Summer’s Awakening at Metamorpho-Nest

Have you visited the newest landscape addition to Josephine Sculpture Park recently? Metamorpho-Nest by Andrea Wilson Mueller and Inside Out Landscape Design is located near the amphitheater. Though still relatively young, the plant material within Metamorpho-Nest is quickly developing along with the seasonal changes. In particular, the red corn poppies in May and June were fantastic! It may take several seasons for the bulk of the plant material to fully develop to the point of producing blooms and fruit. The overall shapes of the trees and shrubs will transform over time and even the bark of the trees will change with maturity.

By now, most plants in our area are fully leafed out and spring bloomers are already beyond their flowering stage. The nights have been getting progressively shorter, signaling some plants to “wake up” and perform for the current season. In our area, the longest day of the year (shortest night) was June 21. Summer-blooming trees like the black gum (Nyssa sylvatica) are developing buds and spring bloomers, like the serviceberry (Amelanchier canadensis) are now providing fruit for birds and other wildlife. The bottlebrush buckeye (Aesculus parviflora), wild bergamot (Monarda fistulosa), black-eyed Susan (Rudbeckia), butterfly weed (Asclepias tuberosa), Joe Pye Weed (Eutrochium purpureum), boneset (Eupatorium perfoliatum) and others are producing blooms that are enjoyed by a range of pollinators. Mother Nature has quite a job of coordinating plant material with pollinator arrival. Nothing in nature is by chance.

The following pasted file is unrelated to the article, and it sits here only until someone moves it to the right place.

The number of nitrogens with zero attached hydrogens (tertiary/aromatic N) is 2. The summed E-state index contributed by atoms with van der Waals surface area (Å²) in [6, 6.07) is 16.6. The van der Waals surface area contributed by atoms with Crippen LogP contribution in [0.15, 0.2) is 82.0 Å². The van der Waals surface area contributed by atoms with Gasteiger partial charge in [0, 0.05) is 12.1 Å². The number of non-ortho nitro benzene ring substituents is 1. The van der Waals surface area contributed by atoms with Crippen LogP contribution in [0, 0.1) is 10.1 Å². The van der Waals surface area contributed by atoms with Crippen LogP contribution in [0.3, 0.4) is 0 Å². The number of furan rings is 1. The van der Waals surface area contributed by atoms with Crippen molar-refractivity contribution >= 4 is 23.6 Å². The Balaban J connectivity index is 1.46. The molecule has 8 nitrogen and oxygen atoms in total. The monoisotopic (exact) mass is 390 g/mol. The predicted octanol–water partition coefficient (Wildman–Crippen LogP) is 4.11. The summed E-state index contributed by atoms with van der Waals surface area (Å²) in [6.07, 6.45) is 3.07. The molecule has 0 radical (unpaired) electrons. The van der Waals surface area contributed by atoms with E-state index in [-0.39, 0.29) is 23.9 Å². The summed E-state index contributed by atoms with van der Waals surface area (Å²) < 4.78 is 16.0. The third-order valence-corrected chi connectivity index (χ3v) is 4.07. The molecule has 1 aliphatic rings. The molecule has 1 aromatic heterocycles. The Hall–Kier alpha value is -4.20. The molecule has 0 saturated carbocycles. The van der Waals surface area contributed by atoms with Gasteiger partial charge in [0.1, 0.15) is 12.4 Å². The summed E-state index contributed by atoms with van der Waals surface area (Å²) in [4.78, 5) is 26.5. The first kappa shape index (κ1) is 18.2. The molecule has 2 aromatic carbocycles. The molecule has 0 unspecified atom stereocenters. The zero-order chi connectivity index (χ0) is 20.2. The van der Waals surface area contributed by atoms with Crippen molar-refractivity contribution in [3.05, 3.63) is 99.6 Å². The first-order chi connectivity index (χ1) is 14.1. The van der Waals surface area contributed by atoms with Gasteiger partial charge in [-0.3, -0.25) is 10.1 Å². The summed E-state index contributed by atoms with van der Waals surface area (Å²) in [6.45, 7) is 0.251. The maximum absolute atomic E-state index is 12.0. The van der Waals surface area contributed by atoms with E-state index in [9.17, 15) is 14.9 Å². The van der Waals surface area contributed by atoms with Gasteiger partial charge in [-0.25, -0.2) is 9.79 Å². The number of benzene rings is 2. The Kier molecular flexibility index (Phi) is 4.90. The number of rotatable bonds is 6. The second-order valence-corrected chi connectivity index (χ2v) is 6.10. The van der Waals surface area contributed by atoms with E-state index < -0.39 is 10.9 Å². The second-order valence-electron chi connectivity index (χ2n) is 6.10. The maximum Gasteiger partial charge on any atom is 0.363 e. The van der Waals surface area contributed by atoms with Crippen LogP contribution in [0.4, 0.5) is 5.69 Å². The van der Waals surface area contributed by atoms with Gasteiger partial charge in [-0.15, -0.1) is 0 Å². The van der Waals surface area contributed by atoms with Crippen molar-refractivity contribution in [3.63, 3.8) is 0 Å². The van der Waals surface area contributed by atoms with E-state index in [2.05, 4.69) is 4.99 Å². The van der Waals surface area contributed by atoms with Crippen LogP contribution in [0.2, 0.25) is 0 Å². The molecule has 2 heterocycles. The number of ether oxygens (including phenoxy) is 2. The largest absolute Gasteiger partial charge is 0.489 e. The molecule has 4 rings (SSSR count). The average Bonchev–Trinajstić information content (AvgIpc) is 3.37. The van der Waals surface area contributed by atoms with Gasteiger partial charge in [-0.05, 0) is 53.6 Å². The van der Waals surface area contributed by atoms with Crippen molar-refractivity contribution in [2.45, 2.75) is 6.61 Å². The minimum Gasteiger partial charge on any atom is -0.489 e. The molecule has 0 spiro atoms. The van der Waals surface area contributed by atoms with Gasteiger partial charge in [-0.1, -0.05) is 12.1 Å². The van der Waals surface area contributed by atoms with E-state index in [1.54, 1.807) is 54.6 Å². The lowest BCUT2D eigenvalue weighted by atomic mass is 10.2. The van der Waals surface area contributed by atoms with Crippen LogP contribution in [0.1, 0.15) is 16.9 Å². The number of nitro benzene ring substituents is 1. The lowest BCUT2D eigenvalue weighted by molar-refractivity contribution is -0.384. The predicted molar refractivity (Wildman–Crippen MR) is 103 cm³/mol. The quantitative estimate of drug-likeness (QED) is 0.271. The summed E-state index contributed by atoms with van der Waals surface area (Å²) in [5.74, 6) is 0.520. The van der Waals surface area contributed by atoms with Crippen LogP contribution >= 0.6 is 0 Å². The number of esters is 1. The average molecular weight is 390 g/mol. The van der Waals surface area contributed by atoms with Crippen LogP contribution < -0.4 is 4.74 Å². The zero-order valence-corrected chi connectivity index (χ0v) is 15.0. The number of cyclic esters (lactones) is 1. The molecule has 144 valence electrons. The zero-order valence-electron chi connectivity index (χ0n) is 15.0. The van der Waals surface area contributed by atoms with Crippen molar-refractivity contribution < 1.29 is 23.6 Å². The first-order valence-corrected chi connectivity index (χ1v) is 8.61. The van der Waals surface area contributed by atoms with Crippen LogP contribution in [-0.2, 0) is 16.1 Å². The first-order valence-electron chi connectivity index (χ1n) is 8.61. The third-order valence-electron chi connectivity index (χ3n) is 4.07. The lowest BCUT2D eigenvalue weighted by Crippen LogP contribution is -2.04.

In particular, common milkweed is beginning to bloom and adult monarchs have already begun to lay eggs on the plant, ensuring their offspring have food to eat as they develop.  The monarchs that are laying eggs do not live here year-round; they come to Kentucky after overwintering in Mexico and areas of the United States south of us. Keep your eye out for them throughout the park. Although the common milkweed (Asclepias syriaca) may not be developed enough yet to bloom at Metamorpho-Nest, there are other examples of the plant throughout the fields. Look closely for tiny white or cream colored eggs on the bottom sides of the leaves, but do not touch! Caterpillars will emerge from these eggs, then feed on the milkweed. Eventually, these caterpillars will develop into butterflies. From tiny egg to beautiful monarch, the entire process takes only around a month. In addition to monarchs, keep an eye out for zebra swallowtail and tiger swallowtail butterflies. You may see hummingbirds too! As its name implies, Metamorpho-Nest will change with each season and year of growth. Stay tuned and visit often to see how it develops as a literal living sculpture.

Also, when you visit be sure to take advantage of the QR Code on the sign. It will take you to a website with more details on the living sculpture, including a list of all of the plants that are included in the design. You can also find the information here: